What Role Do Facilities Managers Play in the Safety of Their Buildings?
Building maintenance and repair play an important role in keeping facilities safe.
Facility managers are responsible for the safety of their buildings and facilities. Their purview spans from the interior to the exterior, from the boiler to the basement.
Facility managers are essentially the steward of their buildings. They are the ones responsible for maintaining its operation.
Large Campuses Keep Facility Teams Constantly on the Go
Large facilities like universities and hospital campuses can span over more than 1,000,000 square feet across multiple buildings.
Teams of facilities professionals might walk or use golf carts to go from building to building as they make their rounds, do repairs, and undertake maintenance tasks.
(Find out How to Build a Maintenance Program That Keeps Maintenance Workers Safe)
Their role in maintaining safety can be as simple as preventing slips and falls or as complex as ensuring that the buildings would be safe in the event of natural disasters like earthquakes or unpredictable events like active shooters.
According to David Van Hook, Director of Facilities at Georgia Highlands College. “Properly maintaining systems is the only way to ensure their safe operation. Properly operating systems protect a building from environmental dangers (such as freezing or fire)."
Facilities also intersects with food safety (when food services are involved), chemical handling safety, and janitorial safety.
Administrative Aspects of Facility Safety
Another aspect of the job is the administrative part — all the documentation associated with safety, including emergency evacuation plans, maintenance logs, and inspection checklists.
Facility Safety Checklist
A facility manager's daily safety facility checklist might include:
- Daily rounds
- Expediting work orders
- Planning for new construction, renovations, and remodels
They must address various safety-related questions. What if a pipe bursts? What if a backup generator goes down? What’s the plan if there’s an active shooter on site? Where are all the chemicals stored? Are the chemicals properly labeled? How is medical waste disposed of?
Savvy facilities managers make this administrative work easier by using mobile devices to access building plans or walkies to communicate with facilities staff.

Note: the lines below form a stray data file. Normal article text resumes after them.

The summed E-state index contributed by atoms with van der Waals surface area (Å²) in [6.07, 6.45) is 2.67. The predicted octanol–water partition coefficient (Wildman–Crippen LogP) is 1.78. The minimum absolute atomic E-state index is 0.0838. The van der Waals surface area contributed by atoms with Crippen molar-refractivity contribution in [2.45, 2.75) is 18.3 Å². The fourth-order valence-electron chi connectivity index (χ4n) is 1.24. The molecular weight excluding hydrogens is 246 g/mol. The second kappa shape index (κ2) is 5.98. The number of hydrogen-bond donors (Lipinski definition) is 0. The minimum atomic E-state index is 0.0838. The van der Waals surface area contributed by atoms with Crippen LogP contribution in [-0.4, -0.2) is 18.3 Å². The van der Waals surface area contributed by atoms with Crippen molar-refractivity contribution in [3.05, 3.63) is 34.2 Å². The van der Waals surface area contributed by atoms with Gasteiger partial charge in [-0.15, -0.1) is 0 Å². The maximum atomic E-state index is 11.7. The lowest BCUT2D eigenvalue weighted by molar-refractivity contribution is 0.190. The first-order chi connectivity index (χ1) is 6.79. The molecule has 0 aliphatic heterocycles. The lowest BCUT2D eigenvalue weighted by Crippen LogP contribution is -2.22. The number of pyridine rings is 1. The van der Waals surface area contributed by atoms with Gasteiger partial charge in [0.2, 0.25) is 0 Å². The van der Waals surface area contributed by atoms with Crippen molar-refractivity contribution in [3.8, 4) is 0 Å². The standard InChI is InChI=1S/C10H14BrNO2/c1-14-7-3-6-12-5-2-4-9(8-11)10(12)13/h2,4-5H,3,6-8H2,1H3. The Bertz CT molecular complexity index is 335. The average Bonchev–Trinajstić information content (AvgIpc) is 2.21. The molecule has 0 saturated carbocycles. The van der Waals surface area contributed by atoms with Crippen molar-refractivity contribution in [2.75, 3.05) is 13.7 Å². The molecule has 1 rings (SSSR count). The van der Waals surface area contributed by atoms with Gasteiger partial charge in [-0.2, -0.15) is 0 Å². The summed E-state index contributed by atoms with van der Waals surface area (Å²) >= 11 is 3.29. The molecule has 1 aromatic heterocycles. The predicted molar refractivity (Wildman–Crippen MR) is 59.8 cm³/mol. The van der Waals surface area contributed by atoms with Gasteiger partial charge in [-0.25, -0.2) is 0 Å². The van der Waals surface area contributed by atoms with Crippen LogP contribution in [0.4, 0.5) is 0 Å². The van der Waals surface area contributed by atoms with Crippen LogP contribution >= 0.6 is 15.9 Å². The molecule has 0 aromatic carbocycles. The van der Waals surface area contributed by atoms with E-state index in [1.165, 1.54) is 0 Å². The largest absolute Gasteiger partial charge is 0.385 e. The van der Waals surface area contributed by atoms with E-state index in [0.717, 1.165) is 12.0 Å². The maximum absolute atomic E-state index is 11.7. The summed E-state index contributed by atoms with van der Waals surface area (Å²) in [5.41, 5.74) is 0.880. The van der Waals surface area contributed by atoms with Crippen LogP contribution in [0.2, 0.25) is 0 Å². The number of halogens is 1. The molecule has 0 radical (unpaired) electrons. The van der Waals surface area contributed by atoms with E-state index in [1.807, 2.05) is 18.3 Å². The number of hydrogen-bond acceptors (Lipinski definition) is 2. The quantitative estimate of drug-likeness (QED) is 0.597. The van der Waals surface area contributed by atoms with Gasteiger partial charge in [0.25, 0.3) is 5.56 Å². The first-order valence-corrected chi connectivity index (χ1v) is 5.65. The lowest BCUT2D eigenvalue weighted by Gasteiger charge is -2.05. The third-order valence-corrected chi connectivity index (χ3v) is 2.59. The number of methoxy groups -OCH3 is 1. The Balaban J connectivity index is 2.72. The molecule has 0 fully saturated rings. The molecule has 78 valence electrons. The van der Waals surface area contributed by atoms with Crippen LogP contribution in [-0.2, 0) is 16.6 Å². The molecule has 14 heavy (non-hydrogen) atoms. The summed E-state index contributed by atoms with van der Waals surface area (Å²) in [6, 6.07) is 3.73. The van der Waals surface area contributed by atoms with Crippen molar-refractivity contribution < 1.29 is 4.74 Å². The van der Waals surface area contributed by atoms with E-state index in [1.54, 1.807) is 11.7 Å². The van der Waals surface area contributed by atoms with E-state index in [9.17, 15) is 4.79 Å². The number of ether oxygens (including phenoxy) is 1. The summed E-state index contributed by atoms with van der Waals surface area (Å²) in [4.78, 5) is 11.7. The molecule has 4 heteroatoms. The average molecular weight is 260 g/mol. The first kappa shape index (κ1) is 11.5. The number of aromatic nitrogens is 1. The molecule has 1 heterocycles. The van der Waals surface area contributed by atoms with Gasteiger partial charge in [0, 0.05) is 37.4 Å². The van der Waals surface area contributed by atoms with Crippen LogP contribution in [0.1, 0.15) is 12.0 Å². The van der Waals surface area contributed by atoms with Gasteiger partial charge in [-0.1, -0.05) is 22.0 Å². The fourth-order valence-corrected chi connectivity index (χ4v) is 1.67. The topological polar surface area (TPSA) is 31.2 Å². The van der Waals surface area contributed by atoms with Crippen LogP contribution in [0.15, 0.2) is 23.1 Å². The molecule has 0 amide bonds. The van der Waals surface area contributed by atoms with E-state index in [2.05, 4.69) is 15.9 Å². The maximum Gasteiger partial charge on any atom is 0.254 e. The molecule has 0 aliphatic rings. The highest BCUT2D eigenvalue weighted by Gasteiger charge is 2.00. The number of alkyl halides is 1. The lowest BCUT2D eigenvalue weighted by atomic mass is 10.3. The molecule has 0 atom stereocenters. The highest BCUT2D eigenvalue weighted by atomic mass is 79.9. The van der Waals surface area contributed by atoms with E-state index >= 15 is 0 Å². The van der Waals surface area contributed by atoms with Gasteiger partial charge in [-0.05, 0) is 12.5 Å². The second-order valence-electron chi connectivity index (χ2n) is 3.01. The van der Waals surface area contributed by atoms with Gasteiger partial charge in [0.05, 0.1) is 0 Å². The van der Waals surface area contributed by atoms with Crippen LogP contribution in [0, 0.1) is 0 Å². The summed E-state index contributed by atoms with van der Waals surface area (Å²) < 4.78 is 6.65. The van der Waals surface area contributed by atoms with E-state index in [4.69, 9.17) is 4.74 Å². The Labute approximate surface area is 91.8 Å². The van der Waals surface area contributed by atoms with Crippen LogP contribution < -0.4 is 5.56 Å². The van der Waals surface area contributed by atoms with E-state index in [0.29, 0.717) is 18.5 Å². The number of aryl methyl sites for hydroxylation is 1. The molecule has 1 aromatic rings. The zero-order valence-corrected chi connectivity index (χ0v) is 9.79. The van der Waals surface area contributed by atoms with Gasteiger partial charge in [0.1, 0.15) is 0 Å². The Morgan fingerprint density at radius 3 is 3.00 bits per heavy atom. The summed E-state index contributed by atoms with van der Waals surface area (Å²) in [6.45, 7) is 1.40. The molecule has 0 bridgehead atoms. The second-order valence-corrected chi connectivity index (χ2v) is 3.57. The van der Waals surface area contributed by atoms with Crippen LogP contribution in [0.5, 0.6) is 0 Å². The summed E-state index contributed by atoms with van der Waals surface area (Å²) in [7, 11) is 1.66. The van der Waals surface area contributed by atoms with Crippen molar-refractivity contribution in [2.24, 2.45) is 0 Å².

Workers Comp/General Liability Exposure for Insurance Carriers
The role of facility managers often extends beyond their core maintenance and repair tasks.
"As an FM, I am always looking for ways to improve our facilities while also reviewing the ROI of new initiatives, repairs, remodels and new equipment," said Aaron Keck of HCI Hospitality. As he points out, this not only improves safety
"but also reduce our Workers Compensation/General Liability exposure for insurance carriers.”
Keck, for instance, mentions that he is "currently working on implementing an oil mitigation system within our restaurants that removes the need to have an employee wheel out and dispose of old oil in a container behind the restaurant." This system would make the work safer, which can result in lower insurance premiums.
Facilities may also be responsible for vehicular safety — both for regular street vehicles like cars and trucks as well as the safe operation of vehicles like forklifts.
A facility manager should also be familiar with municipal, state, and federal safety laws, as well as being prepared for OSHA inspections.
(Learn more in 6 Steps to Prepare for Unexpected OSHA Visits)
Pandemic Stretches the Resources of Short-Staffed Facility Teams
With the pandemic, facility teams may be short-staffed due to furloughs or older workers retiring. Teams have to stretch their resources, manage their time wisely, and learn to work smart instead of working hard.
That can be complicated, since working in this space is definitely not a 9 to 5 gig. When a pipe bursts at 2:00 a.m. or on a weekend, the facility manager gets called in right away.
Facility managers also work closely with management and building owners. The best facilities teams create safety teams so others can serve as the eyes and ears of the building.
Facility managers are the unsung heroes of the safety world. They might not be safety professionals, but their contribution to safety is invaluable. By making sure all the facility systems are running smoothly, they reduce the risk of incidents and help keep the occupants, guests, and other workers out of harm's way.
Written by Jack Rubinger
Jack Rubinger has 10+ years of experience writing about workplace safety, construction, lean manufacturing, warehouse management, visual communication, healthcare, agriculture, education, and technology. His articles have been published in a wide range of media, including ISHN, EHS Today, New Equipment Digest, Industry Week, and many others.